Experts often describe the majority of traditional business leaders as managers who mainly function as overseers of a transaction: employees maintain desired performance levels, and in exchange they receive salary and benefits. Generally, these managers are positional leaders—they derive authority simply from the fact that they are the boss.

The servant leader moves beyond the transactional aspects of...

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What Approach Works Best for YOU?

The vast majority of the work Cindy and I do is focused around developing effective leaders and building effective communication into the cultures of the organizations we work with. But when we’re digging into Why Professional Development is Important, understand that there are so many more things to consider! Don’t get me wrong, I still believe effective communication and leadership are crucial, I’m just saying that there are more things we need to consider than the one-size-fits-all baseball caps I referenced in closing the last post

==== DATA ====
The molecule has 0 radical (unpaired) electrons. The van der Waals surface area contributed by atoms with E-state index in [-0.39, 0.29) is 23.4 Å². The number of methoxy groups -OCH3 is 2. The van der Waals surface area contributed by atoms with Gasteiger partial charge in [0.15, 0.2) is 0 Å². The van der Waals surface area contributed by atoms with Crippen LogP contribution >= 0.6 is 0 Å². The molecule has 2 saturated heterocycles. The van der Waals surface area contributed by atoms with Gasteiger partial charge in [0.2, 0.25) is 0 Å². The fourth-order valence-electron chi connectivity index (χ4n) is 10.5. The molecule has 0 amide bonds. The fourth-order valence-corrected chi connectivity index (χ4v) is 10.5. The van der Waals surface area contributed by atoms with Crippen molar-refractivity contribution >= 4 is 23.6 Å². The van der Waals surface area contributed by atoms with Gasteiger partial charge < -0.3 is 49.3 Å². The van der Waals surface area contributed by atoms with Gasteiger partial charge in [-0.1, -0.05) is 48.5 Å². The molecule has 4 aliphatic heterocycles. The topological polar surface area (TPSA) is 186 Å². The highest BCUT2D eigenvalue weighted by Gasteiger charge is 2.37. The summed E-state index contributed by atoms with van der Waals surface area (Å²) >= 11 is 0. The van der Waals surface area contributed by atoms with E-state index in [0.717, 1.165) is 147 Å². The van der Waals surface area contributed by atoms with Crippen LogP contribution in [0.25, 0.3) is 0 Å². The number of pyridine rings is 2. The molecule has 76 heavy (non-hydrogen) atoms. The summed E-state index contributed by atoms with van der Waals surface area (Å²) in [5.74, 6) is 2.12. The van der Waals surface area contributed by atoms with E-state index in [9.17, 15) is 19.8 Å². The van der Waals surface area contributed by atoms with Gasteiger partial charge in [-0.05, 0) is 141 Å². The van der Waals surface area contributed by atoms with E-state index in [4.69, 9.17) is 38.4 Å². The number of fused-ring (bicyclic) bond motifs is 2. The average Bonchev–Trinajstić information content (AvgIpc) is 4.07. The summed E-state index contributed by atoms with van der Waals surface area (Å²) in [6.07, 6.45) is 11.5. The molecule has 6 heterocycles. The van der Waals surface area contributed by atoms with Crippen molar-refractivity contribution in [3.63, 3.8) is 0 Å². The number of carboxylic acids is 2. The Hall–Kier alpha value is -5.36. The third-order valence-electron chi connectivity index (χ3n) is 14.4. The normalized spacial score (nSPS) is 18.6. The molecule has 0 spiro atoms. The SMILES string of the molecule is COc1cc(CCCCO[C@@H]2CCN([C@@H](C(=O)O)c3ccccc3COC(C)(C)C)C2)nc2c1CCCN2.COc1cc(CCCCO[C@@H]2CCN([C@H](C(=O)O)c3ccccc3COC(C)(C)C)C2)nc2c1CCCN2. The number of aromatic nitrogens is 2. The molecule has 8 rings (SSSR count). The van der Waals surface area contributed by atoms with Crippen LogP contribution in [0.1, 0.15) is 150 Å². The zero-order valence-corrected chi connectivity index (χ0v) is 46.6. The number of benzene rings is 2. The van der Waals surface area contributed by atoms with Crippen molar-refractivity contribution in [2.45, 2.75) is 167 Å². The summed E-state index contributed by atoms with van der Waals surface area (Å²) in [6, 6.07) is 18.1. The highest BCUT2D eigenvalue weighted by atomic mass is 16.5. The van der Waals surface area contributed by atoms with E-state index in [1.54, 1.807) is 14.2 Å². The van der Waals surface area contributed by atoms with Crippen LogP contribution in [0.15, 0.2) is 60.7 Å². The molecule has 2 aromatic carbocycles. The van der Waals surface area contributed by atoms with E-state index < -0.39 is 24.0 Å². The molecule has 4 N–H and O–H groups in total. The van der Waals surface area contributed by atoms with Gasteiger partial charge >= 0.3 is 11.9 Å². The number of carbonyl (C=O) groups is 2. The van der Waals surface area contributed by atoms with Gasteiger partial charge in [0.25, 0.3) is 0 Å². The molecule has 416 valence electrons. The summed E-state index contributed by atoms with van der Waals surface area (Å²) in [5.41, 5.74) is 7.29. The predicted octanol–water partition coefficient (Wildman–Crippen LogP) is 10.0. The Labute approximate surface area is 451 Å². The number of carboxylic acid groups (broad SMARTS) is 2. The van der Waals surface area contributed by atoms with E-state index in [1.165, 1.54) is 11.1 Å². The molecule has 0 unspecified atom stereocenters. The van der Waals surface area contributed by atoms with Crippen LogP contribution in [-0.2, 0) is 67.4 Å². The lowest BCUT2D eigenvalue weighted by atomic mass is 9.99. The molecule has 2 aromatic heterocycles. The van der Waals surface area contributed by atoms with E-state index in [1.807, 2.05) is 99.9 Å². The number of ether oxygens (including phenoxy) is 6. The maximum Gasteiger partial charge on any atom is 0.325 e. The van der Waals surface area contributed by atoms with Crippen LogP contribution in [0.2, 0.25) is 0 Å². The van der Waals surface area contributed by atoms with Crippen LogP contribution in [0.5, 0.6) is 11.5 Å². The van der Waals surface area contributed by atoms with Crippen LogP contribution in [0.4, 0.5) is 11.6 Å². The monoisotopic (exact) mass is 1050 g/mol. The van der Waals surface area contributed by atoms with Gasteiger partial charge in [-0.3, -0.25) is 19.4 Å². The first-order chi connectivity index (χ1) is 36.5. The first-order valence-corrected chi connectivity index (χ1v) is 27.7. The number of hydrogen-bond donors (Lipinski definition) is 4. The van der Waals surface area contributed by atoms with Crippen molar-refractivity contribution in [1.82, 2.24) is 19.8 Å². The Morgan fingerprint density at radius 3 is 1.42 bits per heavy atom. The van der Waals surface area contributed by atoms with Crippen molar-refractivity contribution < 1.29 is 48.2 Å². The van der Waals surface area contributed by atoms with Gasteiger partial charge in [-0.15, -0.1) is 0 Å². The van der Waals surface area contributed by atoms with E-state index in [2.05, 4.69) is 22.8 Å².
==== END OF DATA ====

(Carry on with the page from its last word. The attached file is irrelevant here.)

Several years ago, while working with some of the most experienced team members some friends of mine had working in their company, one gentleman commented, “We’ve done it this way for 30 years. This is the best way it can possibly be done!” Having been involved in so many continuous improvement initiatives over the years, my initial reaction was to jump on the table and preach about all the risks that come...